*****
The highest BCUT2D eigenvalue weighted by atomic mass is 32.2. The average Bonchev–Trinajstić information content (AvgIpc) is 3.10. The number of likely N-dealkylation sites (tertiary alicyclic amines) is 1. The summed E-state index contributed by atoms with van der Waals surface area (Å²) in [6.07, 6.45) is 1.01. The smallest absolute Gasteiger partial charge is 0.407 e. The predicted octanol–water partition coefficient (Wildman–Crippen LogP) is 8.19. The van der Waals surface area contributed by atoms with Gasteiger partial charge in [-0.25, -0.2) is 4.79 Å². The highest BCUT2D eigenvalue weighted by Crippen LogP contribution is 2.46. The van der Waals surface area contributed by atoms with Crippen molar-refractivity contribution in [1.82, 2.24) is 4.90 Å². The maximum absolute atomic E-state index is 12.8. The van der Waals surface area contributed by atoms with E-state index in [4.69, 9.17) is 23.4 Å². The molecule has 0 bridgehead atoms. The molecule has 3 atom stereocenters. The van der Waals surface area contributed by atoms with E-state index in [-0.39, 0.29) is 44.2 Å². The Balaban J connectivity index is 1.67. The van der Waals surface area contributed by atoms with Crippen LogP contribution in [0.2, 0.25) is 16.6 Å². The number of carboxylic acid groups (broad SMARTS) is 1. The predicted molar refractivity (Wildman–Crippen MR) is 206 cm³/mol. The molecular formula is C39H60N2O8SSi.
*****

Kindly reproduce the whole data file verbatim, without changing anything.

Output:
The highest BCUT2D eigenvalue weighted by atomic mass is 32.2. The average Bonchev–Trinajstić information content (AvgIpc) is 3.10. The number of likely N-dealkylation sites (tertiary alicyclic amines) is 1. The summed E-state index contributed by atoms with van der Waals surface area (Å²) in [6.07, 6.45) is 1.01. The smallest absolute Gasteiger partial charge is 0.407 e. The predicted octanol–water partition coefficient (Wildman–Crippen LogP) is 8.19. The van der Waals surface area contributed by atoms with Gasteiger partial charge in [-0.25, -0.2) is 4.79 Å². The highest BCUT2D eigenvalue weighted by Crippen LogP contribution is 2.46. The van der Waals surface area contributed by atoms with Crippen molar-refractivity contribution in [1.82, 2.24) is 4.90 Å². The maximum absolute atomic E-state index is 12.8. The van der Waals surface area contributed by atoms with E-state index in [4.69, 9.17) is 23.4 Å². The molecule has 0 bridgehead atoms. The molecule has 3 atom stereocenters. The van der Waals surface area contributed by atoms with E-state index in [-0.39, 0.29) is 44.2 Å². The Balaban J connectivity index is 1.67. The van der Waals surface area contributed by atoms with Crippen LogP contribution in [0.2, 0.25) is 16.6 Å². The number of carboxylic acid groups (broad SMARTS) is 1. The predicted molar refractivity (Wildman–Crippen MR) is 206 cm³/mol. The molecular formula is C39H60N2O8SSi.